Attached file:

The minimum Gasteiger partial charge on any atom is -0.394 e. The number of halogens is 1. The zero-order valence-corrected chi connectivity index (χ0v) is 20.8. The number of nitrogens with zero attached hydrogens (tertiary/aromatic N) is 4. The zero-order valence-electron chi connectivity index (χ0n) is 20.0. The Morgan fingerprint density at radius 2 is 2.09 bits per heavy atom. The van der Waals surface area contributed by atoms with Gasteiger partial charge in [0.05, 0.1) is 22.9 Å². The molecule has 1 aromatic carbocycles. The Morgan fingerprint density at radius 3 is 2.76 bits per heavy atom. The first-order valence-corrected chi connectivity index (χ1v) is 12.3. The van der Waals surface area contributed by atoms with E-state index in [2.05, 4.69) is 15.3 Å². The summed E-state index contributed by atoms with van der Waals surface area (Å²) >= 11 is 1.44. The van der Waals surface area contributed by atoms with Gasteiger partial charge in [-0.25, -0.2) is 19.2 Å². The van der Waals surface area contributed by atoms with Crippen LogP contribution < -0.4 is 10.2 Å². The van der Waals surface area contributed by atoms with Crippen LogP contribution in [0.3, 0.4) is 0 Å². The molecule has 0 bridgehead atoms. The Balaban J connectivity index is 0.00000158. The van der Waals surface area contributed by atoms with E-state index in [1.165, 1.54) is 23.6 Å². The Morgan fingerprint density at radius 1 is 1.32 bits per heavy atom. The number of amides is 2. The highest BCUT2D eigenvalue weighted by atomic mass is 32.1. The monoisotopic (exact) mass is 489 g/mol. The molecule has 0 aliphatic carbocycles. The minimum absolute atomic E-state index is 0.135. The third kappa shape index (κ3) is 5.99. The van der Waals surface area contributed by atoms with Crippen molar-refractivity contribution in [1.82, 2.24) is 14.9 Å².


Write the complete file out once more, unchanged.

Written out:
The minimum Gasteiger partial charge on any atom is -0.394 e. The number of halogens is 1. The zero-order valence-corrected chi connectivity index (χ0v) is 20.8. The number of nitrogens with zero attached hydrogens (tertiary/aromatic N) is 4. The zero-order valence-electron chi connectivity index (χ0n) is 20.0. The Morgan fingerprint density at radius 2 is 2.09 bits per heavy atom. The van der Waals surface area contributed by atoms with Gasteiger partial charge in [0.05, 0.1) is 22.9 Å². The molecule has 1 aromatic carbocycles. The Morgan fingerprint density at radius 3 is 2.76 bits per heavy atom. The first-order valence-corrected chi connectivity index (χ1v) is 12.3. The van der Waals surface area contributed by atoms with E-state index in [2.05, 4.69) is 15.3 Å². The summed E-state index contributed by atoms with van der Waals surface area (Å²) >= 11 is 1.44. The van der Waals surface area contributed by atoms with Gasteiger partial charge in [-0.25, -0.2) is 19.2 Å². The van der Waals surface area contributed by atoms with Crippen LogP contribution < -0.4 is 10.2 Å². The van der Waals surface area contributed by atoms with Crippen LogP contribution in [0.3, 0.4) is 0 Å². The molecule has 0 bridgehead atoms. The Balaban J connectivity index is 0.00000158. The van der Waals surface area contributed by atoms with E-state index in [1.165, 1.54) is 23.6 Å². The Morgan fingerprint density at radius 1 is 1.32 bits per heavy atom. The number of amides is 2. The highest BCUT2D eigenvalue weighted by atomic mass is 32.1. The monoisotopic (exact) mass is 489 g/mol. The molecule has 0 aliphatic carbocycles. The minimum absolute atomic E-state index is 0.135. The third kappa shape index (κ3) is 5.99. The van der Waals surface area contributed by atoms with Crippen molar-refractivity contribution in [1.82, 2.24) is 14.9 Å².